When it comes to teaching kids, it can be hard to know how to best tell them they are right or wrong. What if I upset them? Can I praise too much? What if I’m not firm enough?
One thing is clear. Humans respond well to approval. We thrive on it. So, when we see children making the correct decisions or carrying out an action in a great way, giving them positive feedback can come naturally. So, how do we approach incorrect or undesirable behaviour? If positive behaviour deserves positive feedback, does negative behaviour deserve negative ramifications?
If your child does something they shouldn’t, it is easy to launch into telling them they are wrong. But positive reinforcement can be beneficial when both encouraging and discouraging certain behaviours. At Chatterbox, our speech therapy team employs positive reinforcement techniques and can help you do so, too.
Keeping Reinforcement Positive For Learning
Discipline and guidance can target children’s traits, interests, and strengths. Using positive reinforcement can empower children and encourage them to repeat or improve the choice, action, or behaviour that led to the praise. It can also promote independence and confidence, rather than decreasing their willingness to give something a go by providing criticism.
If children are simply told they have done something incorrectly or differently to what was expected, they might lose their self-confidence and passion for what they were trying to do. Discipline runs the risk of squashing new ideas and preventing growth. For example, rather than saying, “Don’t crush up the chalk. That’s not what it’s for and you’re wasting it”, you could say, “I like how you’re being creative and finding different ways to make patterns with the chalk. Is there a way we can stop it from blowing away?”
The emotions attached to failure can be hard to bear. However, if children receive positive feedback for something that is incorrect, they are more likely to accept what happened and be driven to improve themselves next time. For example, if your feedback regarding their assignment draft is, “You didn’t explain it well”, they might not want to try again, and they don’t learn. They may feel more encouraged if you say, “Your thoughts about reading are interesting. It would be good to know about what type of books are good for people your age and how they can access them. Keep trying.”
Many of us were brought up receiving praise for good behaviour and negative reproaches for bad behaviour. Now that research has led to the advice that positive reinforcement for both is better, it can take us a time to change our own habits. Don’t be too hard on yourself as you learn and adjust. In fact, use positive reinforcement!
How To Provide Positive Reinforcement
Effective positive reinforcement often involves complementing the action, decision, or behaviour, rather than complementing the person. Research shows that being positive about the effort rather than a trait encourages self-efficacy and a desire to grow.
When we provide praise, we connect a reward to the good behaviour. By this, we don’t mean giving a chocolate every time a child writes a grammatically correct story! The reward depends on the situation, the behaviour, and the goal.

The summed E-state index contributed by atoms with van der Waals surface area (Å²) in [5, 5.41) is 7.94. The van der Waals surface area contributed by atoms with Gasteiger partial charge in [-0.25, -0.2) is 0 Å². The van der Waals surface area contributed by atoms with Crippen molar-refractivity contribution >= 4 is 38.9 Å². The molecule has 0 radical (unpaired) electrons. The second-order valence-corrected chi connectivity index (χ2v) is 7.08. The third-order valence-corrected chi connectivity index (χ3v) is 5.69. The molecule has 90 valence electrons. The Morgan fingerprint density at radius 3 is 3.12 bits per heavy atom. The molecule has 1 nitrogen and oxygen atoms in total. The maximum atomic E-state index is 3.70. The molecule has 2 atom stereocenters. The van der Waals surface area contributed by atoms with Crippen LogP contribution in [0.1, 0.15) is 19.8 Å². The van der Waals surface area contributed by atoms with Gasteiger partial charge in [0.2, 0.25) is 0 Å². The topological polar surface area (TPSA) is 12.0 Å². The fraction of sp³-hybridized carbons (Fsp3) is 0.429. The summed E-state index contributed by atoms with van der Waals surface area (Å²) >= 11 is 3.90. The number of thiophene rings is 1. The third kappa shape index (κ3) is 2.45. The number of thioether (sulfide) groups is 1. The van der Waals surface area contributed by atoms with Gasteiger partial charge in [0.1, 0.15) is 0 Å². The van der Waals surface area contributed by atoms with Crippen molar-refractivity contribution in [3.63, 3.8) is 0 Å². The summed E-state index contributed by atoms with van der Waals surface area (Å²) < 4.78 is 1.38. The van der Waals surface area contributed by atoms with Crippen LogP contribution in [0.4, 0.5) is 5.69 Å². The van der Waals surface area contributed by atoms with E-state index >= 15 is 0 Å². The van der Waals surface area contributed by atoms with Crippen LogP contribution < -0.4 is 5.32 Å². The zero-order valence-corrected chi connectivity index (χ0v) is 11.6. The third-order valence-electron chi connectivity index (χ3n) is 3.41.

Receiving a chocolate can be effective in the short-term to motivate and inspire. Try to place focus more on the achievement than the reward and to not use it as the ultimate reason and goal for the action or decision.
Feeling appreciated, admired, and accepted are strong motivators, so positive feedback in the form of praise, affirmations, and encouragement provided by others can be highly productive.
When a child does something well and can see the achievement, they receive positive reinforcement naturally. For example, they feel self-satisfaction when they complete their tricky word puzzle. Natural reinforcers motivate children to repeat a behaviour or decision and support agency, confidence, and self-esteem, so they are often the most effective type of reward.
A reward system built on the visual representation of progress and effort can be fun and beneficial and one that many children respond well to. For example, star stickers can accumulate on a chart throughout the week to demonstrate good behaviour and be traded to receive something meaningful, such as a visit to their favourite park.
Positive Reinforcement And Speech Therapy
Part of being human is getting things wrong so that we can learn from the experience and get closer to getting them right next time. We want to foster children’s desire and motivation to put effort in rather than deter them with negative feedback about how they failed. It can be hard to watch your child struggle or behave inappropriately but helping them find the emotional and mental courage to keep trying by letting them know they are valued and supported is powerful.
At Chatterbox, we use positive reinforcement in several ways and settings to promote learning and provide a safe and reassuring environment. We can work with your child to develop and facilitate strategies and learning techniques if they are having trouble with speech, literacy, or certain behaviours. Please contact us with questions or to make an appointment to see one of our friendly and experienced paediatric speech pathologists.